But Robert was captured too and both men, father and son, were executed om early 1615.

Visiting the Earl´s Palace of Birsay in Orkney and meeting a watch-cat.

Today the ruins of the Palace are a lovely place to visit and even have a picnic, there is a honesty box (more a cabinet), filled with delicious things,  right next to the palace. The views over the Bay of Birsay are stunning.

And maybe you will also meet this lovely watch-cat:

Visiting the Earl´s Palace of Birsay in Orkney and meeting a watch-cat.Visiting the Earl´s Palace of Birsay in Orkney and meeting a watch-cat.

Visiting the Italian Chapel in Orkney built by Italian POW during World War II.

The Italian Chapel in Orkney, built on the Island Lamb Holm by Italian prisoners of war, is a very special reminder of hard times.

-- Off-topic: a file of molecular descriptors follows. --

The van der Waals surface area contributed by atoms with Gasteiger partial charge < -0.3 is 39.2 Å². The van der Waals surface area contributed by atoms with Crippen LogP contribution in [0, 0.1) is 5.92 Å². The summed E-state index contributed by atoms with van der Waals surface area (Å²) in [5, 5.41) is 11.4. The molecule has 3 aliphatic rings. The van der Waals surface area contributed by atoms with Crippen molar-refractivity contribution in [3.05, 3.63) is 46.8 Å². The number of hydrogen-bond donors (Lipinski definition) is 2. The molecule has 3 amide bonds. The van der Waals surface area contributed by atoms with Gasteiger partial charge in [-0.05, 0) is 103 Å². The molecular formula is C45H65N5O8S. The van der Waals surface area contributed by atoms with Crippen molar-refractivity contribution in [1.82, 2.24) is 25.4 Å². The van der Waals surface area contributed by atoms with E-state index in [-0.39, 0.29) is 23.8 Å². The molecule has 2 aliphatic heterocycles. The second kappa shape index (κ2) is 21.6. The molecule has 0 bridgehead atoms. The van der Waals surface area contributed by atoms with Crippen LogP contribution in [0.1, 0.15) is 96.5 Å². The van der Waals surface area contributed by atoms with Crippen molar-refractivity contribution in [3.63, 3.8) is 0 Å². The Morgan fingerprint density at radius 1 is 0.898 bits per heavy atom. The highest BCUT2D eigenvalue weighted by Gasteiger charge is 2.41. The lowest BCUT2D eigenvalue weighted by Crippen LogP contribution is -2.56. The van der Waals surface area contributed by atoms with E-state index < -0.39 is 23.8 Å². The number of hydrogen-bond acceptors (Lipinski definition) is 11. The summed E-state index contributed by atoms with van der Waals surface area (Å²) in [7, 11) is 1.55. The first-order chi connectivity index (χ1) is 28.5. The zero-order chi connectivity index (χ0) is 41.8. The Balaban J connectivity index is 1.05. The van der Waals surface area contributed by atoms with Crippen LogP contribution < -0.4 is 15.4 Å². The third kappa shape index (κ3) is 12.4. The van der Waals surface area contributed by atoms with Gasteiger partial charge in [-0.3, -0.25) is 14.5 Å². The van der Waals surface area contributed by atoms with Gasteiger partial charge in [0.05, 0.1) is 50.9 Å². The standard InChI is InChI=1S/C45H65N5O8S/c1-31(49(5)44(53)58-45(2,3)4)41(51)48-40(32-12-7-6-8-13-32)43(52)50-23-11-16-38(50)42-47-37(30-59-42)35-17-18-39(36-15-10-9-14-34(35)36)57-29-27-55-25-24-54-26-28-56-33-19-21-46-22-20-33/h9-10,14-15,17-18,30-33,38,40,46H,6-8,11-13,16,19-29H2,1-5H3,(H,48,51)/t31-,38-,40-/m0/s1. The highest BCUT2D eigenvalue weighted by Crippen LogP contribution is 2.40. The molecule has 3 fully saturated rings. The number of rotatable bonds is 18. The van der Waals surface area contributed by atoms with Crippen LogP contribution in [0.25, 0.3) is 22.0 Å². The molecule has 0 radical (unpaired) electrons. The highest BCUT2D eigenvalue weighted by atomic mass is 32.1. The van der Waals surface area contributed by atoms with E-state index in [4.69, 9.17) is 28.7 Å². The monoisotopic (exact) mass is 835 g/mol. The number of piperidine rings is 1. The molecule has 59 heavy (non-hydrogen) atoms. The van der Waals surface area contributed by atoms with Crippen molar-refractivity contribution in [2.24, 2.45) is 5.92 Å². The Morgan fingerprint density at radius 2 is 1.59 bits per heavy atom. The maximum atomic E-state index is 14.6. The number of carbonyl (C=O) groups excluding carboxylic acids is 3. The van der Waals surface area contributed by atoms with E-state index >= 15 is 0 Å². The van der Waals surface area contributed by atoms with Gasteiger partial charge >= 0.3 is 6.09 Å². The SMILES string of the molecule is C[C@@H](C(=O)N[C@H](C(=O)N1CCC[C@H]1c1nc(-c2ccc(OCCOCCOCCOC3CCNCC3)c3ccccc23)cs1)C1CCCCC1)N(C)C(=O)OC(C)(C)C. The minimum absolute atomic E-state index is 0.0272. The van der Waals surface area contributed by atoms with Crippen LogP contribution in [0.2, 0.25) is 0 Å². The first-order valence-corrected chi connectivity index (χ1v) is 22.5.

In October 1939 a German submarine under the command of Gunther Prien entered Scapa Flow and sank the British battleship ‘HMS Royal Oak’ with the loss of 834 lives. Winston Churchill, First Sea Lord at that time, visited Orkney and it was decided to build barriers to close off four entrances to Scapa Flow.

In January 1942 over a thousand Italian prisoners of war were brought to Orkney to help built the Churchill Barriers. But it was forbidden to have POWs work in military projects, so the barriers were declared to be needed causeways linking the south-eastern islands of Orkney, which they do till today.

Visiting the Italian Chapel in Orkney built by Italian POW during World War II.

It was a hard life for all the workers on the barriers, many died during the construction works. The POWs lived in Nissan Huts in Camps on the islands. The Italian Chapel and a statue of George slaying the dragon are a reminder of Camp 60.

Camp 60 housed 550 Italian prisoners from January 1942 until September 1944. The camp had 13 huts and